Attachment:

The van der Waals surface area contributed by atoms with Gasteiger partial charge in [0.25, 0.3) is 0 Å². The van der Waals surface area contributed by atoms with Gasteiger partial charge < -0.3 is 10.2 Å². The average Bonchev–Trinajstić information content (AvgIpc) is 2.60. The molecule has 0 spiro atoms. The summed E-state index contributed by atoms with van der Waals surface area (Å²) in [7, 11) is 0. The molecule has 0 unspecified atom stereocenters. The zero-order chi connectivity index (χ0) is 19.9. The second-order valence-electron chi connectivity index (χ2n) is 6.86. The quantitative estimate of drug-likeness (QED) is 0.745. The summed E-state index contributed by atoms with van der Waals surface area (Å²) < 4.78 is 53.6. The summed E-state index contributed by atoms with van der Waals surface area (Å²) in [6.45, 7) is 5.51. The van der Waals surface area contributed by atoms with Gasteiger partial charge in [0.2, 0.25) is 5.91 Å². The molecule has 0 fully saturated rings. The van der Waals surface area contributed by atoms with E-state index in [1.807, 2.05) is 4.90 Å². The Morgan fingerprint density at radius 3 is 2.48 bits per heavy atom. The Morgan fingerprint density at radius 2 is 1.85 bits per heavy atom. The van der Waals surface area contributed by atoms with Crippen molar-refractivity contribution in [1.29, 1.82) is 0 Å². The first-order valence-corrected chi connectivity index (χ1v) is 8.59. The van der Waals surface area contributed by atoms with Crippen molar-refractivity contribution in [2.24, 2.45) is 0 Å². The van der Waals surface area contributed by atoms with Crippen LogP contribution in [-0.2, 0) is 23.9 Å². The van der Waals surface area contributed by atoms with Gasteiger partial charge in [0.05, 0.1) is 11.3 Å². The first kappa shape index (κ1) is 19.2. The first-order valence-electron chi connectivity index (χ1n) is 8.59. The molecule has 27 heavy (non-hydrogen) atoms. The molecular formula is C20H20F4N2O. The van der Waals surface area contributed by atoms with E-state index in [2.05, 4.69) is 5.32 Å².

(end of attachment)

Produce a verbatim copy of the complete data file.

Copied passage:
The van der Waals surface area contributed by atoms with Gasteiger partial charge in [0.25, 0.3) is 0 Å². The van der Waals surface area contributed by atoms with Gasteiger partial charge < -0.3 is 10.2 Å². The average Bonchev–Trinajstić information content (AvgIpc) is 2.60. The molecule has 0 spiro atoms. The summed E-state index contributed by atoms with van der Waals surface area (Å²) in [7, 11) is 0. The molecule has 0 unspecified atom stereocenters. The zero-order chi connectivity index (χ0) is 19.9. The second-order valence-electron chi connectivity index (χ2n) is 6.86. The quantitative estimate of drug-likeness (QED) is 0.745. The summed E-state index contributed by atoms with van der Waals surface area (Å²) < 4.78 is 53.6. The summed E-state index contributed by atoms with van der Waals surface area (Å²) in [6.45, 7) is 5.51. The van der Waals surface area contributed by atoms with Gasteiger partial charge in [0.2, 0.25) is 5.91 Å². The molecule has 0 fully saturated rings. The van der Waals surface area contributed by atoms with E-state index in [1.807, 2.05) is 4.90 Å². The Morgan fingerprint density at radius 3 is 2.48 bits per heavy atom. The Morgan fingerprint density at radius 2 is 1.85 bits per heavy atom. The van der Waals surface area contributed by atoms with Crippen molar-refractivity contribution in [1.29, 1.82) is 0 Å². The first-order valence-corrected chi connectivity index (χ1v) is 8.59. The van der Waals surface area contributed by atoms with Crippen molar-refractivity contribution in [2.24, 2.45) is 0 Å². The van der Waals surface area contributed by atoms with Crippen LogP contribution in [-0.2, 0) is 23.9 Å². The van der Waals surface area contributed by atoms with Gasteiger partial charge in [0.05, 0.1) is 11.3 Å². The first kappa shape index (κ1) is 19.2. The first-order valence-electron chi connectivity index (χ1n) is 8.59. The molecule has 27 heavy (non-hydrogen) atoms. The molecular formula is C20H20F4N2O. The van der Waals surface area contributed by atoms with E-state index in [2.05, 4.69) is 5.32 Å².